I have one final thought for those considering proceeding on their own, and that is the value of having the trade mark attorney listed on the trade marks register as the appointed representative. This is actually very important because it acts as a warning to others that the trade mark owner needs to be taken seriously. It is a rather unfortunate fact that when I am looking at earlier rights for my clients, whenever I come across one where there is no appointed representative I tend to advise my clients that they can ignore it, because the owner does not need to be taken seriously. After all, if they can’t afford an attorney, or decided not to use one, then they are not going to be able to afford to oppose a new application, or know how to do so. I wonder whether people who file their own applications are even aware that their rights are generally given little consideration by others, and therefore it is far more likely that others will seek similar rights and cause them all kinds of problems.

Therefore, the idea that a trade mark attorney just fills in trade mark application forms, and is therefore of little practical use is completely wrong. The work they do is vital to the success of any organisation, and I can guarantee you that no major successful business does not use one. There is a reason why the UK’s Chartered Patent Attorneys and Chartered Trade Mark Attorneys collectively contribute over a billion pounds each year to the UK economy. The services they provide are highly sought-after and valued.

Jerry Bridge-Butler is a UK Chartered Patent Attorney and a European Patent Attorney, as well as a UK and European Trade Mark Attorney. His trademark work includes prosecuting applications in the UK and Europe, and protecting the trademark portfolios of a number of well known brands.

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Lexoo lately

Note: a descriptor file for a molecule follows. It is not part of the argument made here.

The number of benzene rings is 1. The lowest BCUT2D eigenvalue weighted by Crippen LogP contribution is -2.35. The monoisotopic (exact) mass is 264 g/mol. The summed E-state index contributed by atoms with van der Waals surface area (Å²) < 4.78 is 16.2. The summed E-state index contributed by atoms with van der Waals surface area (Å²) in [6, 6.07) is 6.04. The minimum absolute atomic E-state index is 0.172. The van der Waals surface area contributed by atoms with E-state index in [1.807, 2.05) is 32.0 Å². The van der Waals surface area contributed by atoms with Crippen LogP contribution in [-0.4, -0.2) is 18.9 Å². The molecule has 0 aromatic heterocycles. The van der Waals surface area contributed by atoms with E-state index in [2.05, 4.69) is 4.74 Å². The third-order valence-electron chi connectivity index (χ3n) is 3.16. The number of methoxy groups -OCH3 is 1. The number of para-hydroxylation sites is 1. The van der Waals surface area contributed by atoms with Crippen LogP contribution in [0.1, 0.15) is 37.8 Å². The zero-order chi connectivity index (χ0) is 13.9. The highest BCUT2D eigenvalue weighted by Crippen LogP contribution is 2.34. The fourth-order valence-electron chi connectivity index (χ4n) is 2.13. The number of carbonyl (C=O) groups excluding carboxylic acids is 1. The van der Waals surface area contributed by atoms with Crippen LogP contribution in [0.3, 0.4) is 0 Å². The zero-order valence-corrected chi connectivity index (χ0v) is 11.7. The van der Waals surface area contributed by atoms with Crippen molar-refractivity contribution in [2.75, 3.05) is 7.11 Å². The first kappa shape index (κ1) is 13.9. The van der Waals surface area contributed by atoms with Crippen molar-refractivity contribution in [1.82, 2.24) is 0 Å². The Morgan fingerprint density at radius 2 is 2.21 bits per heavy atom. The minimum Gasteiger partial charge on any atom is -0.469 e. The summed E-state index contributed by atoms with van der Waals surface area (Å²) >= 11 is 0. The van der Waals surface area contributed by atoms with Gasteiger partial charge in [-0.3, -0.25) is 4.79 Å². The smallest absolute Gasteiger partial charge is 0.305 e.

In Q1 2018, we launched in South Korea, Sierra Leone, Oman, St. Vincent and the Grenadines, Bermuda, Gibraltar, Bangladesh, Malaysia and Ukraine.

We’re now in 44 countries. There are currently only two law firms in the world with a bigger international footprint!

Here’s how we can help you:

  • Standalone projects - our global marketplace is a genuine alternative to international law firms for standalone projects or cross border deals.
  • External legal team - we can match you with quality outside counsel working on a low overhead basis to provide an ongoing service at pre-agreed rates (e.g. 5-10 hours of support spread out over the week).
  • Interim lawyers and on/off-site placements - we can help you find interim solutions to manage temporary absences or give your team a short-term boost.

Want to learn more about Lexoo? Click here to request a demo.

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Legal service providers are constantly changing. Short-term interim staffing solutions are now much more attractive, having grown in breadth and depth of expertise in recent years – that trend is likely to continue. With the right business case, and at the right time and place, those providers can certainly be the best choice.

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He finds that the simultaneous displacement of work from in-house lawyers to outsourced service providers, and from Big Law to in-house lawyers, has implications for all.